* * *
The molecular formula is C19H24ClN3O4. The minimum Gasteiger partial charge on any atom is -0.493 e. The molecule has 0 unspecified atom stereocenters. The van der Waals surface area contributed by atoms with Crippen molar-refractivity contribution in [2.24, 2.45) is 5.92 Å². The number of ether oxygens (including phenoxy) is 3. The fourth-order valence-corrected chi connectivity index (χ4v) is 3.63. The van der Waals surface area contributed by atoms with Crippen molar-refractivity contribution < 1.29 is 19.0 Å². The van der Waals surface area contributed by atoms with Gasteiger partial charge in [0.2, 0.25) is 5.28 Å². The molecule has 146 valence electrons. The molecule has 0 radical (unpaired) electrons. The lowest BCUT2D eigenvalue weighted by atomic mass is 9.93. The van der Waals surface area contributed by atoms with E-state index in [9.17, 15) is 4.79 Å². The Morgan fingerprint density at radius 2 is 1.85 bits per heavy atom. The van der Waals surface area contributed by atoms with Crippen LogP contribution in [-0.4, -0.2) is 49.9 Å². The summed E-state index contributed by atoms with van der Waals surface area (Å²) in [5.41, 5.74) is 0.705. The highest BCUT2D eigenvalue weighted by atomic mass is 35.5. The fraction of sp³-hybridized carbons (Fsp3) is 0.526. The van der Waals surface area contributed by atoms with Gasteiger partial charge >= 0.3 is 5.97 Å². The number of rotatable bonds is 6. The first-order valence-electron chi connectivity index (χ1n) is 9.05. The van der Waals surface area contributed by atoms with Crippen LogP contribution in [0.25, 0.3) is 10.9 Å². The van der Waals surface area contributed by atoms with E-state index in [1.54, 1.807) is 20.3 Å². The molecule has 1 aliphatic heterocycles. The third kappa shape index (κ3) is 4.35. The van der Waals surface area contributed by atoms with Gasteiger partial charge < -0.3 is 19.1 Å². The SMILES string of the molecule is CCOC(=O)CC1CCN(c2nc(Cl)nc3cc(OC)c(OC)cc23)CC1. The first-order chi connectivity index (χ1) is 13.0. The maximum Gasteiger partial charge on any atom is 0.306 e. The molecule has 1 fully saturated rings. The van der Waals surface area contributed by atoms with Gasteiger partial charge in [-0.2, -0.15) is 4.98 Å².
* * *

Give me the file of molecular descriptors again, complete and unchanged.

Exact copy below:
The molecular formula is C19H24ClN3O4. The minimum Gasteiger partial charge on any atom is -0.493 e. The molecule has 0 unspecified atom stereocenters. The van der Waals surface area contributed by atoms with Crippen molar-refractivity contribution in [2.24, 2.45) is 5.92 Å². The number of ether oxygens (including phenoxy) is 3. The fourth-order valence-corrected chi connectivity index (χ4v) is 3.63. The van der Waals surface area contributed by atoms with Crippen molar-refractivity contribution < 1.29 is 19.0 Å². The van der Waals surface area contributed by atoms with Gasteiger partial charge in [0.2, 0.25) is 5.28 Å². The molecule has 146 valence electrons. The molecule has 0 radical (unpaired) electrons. The lowest BCUT2D eigenvalue weighted by atomic mass is 9.93. The van der Waals surface area contributed by atoms with E-state index in [9.17, 15) is 4.79 Å². The Morgan fingerprint density at radius 2 is 1.85 bits per heavy atom. The van der Waals surface area contributed by atoms with Crippen LogP contribution in [-0.4, -0.2) is 49.9 Å². The summed E-state index contributed by atoms with van der Waals surface area (Å²) in [5.41, 5.74) is 0.705. The highest BCUT2D eigenvalue weighted by atomic mass is 35.5. The fraction of sp³-hybridized carbons (Fsp3) is 0.526. The van der Waals surface area contributed by atoms with Gasteiger partial charge >= 0.3 is 5.97 Å². The number of rotatable bonds is 6. The first-order valence-electron chi connectivity index (χ1n) is 9.05. The van der Waals surface area contributed by atoms with Crippen LogP contribution in [0.25, 0.3) is 10.9 Å². The van der Waals surface area contributed by atoms with E-state index in [1.54, 1.807) is 20.3 Å². The molecule has 1 aliphatic heterocycles. The third kappa shape index (κ3) is 4.35. The van der Waals surface area contributed by atoms with Gasteiger partial charge < -0.3 is 19.1 Å². The SMILES string of the molecule is CCOC(=O)CC1CCN(c2nc(Cl)nc3cc(OC)c(OC)cc23)CC1. The first-order chi connectivity index (χ1) is 13.0. The maximum Gasteiger partial charge on any atom is 0.306 e. The molecule has 1 fully saturated rings. The van der Waals surface area contributed by atoms with Gasteiger partial charge in [-0.2, -0.15) is 4.98 Å².